Joan Crawford's first talking feature, directed by Jack Conway, doesn't live up to its title, and it definitely doesn't live up to its cable-guide synopsis, which led me to expect Crawford as something closer to a female Tarzan. She's no jungle girl, alas, but from the perspective of Hollywood South America may as well have been Darkest Africa, and that's where we find "Bingo," the daughter of a down-on-his-luck oil prospector raised among the common people, whom she entertains with the untamed sounds of Arthur Freed and Nacio Herb Brown's The Chant of the Jungle. Jungle music it isn't, just as The Pagan Love Song wasn't very pagan. I suppose Bingo (nee Alice) is untamed insofar as she's been raised on the streets and has a certain rough manner. When some slob tries to grope her during a dance she yells out, "Somebody give me a knife!" The same slob later kills her dad, just as his old pal Murchison (Ernest Torrence) was going to tell him that one of his mines has finally paid off, making him (but now Bingo) a millionaire.
You can see where this is going, and the idea of the looming, lunkish Torrence, who made his name as a psycho hillbilly in Tol'able David and was rendered still more exotic by sound's exposure of his Scots burr -- acting as Bingo's Henry Higgins to make her fit for society has some potential. Unfortunately, Untamed doesn't go there. Instead, her social education is presented as a fait accompli so the picture can take up a new subject. On the boat back to America Bingo had met cute with Andy McAllister (Robert Montgomery), who unfortunately already has a date for the voyage. That doesn't stop Bingo, who after bopping her rival on the nose on the ship hooks up with Andy again in New York, where practically the last untamed thing Bingo does is goad Andy and a rival suitor into a boxing match in the middle of a swanky party at her mansion. From this point, Untamed really becomes Andy's story, driven by a male-pride melodrama. The young man has been bred for society but has no immediate prospects. This means that, should he marry Bingo, he won't be able to give her the lifestyle to which she has but recently become accustomed. For Bingo this isn't a problem, as she doesn't see why they couldn't live off her money, as managed by Murchison. This is where male pride comes in; it would be shameful for Andy to live off his wife, especially when Murchison suspects him of being a gigolo -- even though the straitlaced old man can't bring himself to utter the word. Recognizing that psychology at work in Andy, Murchison tries to manipulate him out of Bingo's life by appearing to consent to a wedding while offering Andy a "wedding gift" of $30,000. He sweet-talks Andy, assuring him that it won't be like living off Bingo's money because this will be his by virtue of the gift, but he depends on Andy pridefully rejecting the offer and walking out on Bingo once and for all. What he doesn't depend on is Andy grabbing the check with a threat to flaunt it (and a former girlfriend) at the party where Bingo plans to announce their engagement and call it a bribe to make him quit her. What Andy doesn't expect is that Bingo will respond to this scene by shooting him. Fortunately the bullet only grazes his collarbone; it's the kind of wound that makes shooter and victim realize how much they still love each other. But if that wasn't a fatal blow to the audience, now Murchison decides that if Andy wants to work and earn the means to support Bingo, there's a mine-engineering job available, for which Andy just happens to have the college qualifications. That's one head-slapping way to close a movie, since you can only ask why Murchison didn't offer Andy that job in the first place.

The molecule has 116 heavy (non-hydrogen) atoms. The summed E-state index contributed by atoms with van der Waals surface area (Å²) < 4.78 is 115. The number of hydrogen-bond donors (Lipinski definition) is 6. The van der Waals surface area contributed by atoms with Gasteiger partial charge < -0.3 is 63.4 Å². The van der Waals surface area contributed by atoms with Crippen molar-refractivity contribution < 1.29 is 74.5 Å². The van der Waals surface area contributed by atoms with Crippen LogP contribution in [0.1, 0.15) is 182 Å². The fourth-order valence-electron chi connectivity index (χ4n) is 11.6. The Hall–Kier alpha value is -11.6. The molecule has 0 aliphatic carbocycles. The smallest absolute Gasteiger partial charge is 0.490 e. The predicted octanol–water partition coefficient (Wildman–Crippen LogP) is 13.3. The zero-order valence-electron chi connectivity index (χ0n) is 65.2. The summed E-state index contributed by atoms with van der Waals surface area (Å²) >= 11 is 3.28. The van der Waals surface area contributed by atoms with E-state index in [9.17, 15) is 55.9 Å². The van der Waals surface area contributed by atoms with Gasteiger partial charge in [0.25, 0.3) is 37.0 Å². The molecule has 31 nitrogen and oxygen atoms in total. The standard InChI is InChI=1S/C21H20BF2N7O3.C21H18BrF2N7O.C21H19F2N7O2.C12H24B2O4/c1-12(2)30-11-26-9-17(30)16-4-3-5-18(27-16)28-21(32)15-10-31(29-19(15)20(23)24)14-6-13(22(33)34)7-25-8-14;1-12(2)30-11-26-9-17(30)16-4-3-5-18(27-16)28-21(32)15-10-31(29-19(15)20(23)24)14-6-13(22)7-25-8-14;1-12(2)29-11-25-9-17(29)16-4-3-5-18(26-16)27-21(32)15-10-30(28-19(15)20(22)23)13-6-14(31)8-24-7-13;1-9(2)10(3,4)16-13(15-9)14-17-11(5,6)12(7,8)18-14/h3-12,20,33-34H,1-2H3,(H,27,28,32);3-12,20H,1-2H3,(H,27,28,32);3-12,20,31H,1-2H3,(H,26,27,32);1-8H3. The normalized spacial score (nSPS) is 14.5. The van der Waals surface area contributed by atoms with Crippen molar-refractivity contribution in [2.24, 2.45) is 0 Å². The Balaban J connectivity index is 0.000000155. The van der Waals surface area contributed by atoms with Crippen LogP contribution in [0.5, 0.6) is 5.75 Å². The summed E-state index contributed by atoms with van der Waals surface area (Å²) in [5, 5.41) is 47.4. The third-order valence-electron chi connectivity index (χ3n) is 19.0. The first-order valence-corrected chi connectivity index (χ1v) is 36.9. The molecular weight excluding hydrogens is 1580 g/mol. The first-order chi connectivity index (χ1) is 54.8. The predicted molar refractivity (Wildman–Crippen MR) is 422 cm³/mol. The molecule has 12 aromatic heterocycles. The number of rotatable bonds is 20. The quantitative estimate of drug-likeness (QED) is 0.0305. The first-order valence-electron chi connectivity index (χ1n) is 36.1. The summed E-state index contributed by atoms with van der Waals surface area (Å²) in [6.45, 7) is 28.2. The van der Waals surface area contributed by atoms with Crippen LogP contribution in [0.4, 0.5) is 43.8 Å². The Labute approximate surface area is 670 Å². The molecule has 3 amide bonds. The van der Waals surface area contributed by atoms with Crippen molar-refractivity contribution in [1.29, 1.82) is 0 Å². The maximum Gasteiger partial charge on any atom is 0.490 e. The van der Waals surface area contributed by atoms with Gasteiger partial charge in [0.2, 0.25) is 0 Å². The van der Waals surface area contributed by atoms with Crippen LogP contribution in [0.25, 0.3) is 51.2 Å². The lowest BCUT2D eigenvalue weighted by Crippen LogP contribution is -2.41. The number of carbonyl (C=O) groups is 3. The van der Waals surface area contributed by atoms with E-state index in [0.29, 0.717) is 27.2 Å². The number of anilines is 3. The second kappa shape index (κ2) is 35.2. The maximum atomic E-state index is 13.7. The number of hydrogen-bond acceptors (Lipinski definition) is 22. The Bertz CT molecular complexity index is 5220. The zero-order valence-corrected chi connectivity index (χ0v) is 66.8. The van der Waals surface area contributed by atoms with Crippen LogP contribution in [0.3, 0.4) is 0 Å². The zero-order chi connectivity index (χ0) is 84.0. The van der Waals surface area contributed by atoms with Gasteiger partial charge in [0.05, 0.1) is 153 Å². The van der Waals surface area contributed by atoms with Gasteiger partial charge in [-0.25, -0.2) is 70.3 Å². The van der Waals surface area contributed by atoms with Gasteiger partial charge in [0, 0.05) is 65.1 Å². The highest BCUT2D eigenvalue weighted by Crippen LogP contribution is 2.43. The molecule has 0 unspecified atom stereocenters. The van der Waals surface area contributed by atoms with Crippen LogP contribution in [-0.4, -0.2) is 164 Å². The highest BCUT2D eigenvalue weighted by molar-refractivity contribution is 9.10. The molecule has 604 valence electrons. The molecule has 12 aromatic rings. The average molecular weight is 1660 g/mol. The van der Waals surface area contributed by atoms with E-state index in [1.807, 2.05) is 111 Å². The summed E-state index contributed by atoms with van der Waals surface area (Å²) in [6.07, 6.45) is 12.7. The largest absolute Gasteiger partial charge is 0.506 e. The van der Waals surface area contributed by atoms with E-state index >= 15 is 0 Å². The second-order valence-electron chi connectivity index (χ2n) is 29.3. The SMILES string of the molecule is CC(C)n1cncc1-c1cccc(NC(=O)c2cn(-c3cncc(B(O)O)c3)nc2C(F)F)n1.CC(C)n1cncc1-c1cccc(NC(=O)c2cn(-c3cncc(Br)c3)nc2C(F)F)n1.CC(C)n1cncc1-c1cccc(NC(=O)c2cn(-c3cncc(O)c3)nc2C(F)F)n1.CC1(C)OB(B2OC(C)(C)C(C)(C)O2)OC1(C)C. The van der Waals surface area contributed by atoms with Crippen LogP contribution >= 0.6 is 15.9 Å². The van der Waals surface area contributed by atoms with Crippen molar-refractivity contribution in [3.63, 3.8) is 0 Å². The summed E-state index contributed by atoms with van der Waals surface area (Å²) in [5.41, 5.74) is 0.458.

There's no guaranteeing that Untamed would have been any good if it had continued along the lines of its first half-hour, but the way it did continue guaranteed that critics would declare it brain-dead. A Pittsburgh reviewer called it "the most amazing burlesque ever to come from the sometimes deluded wanderings of a scenario writer," and I don't think I can top that.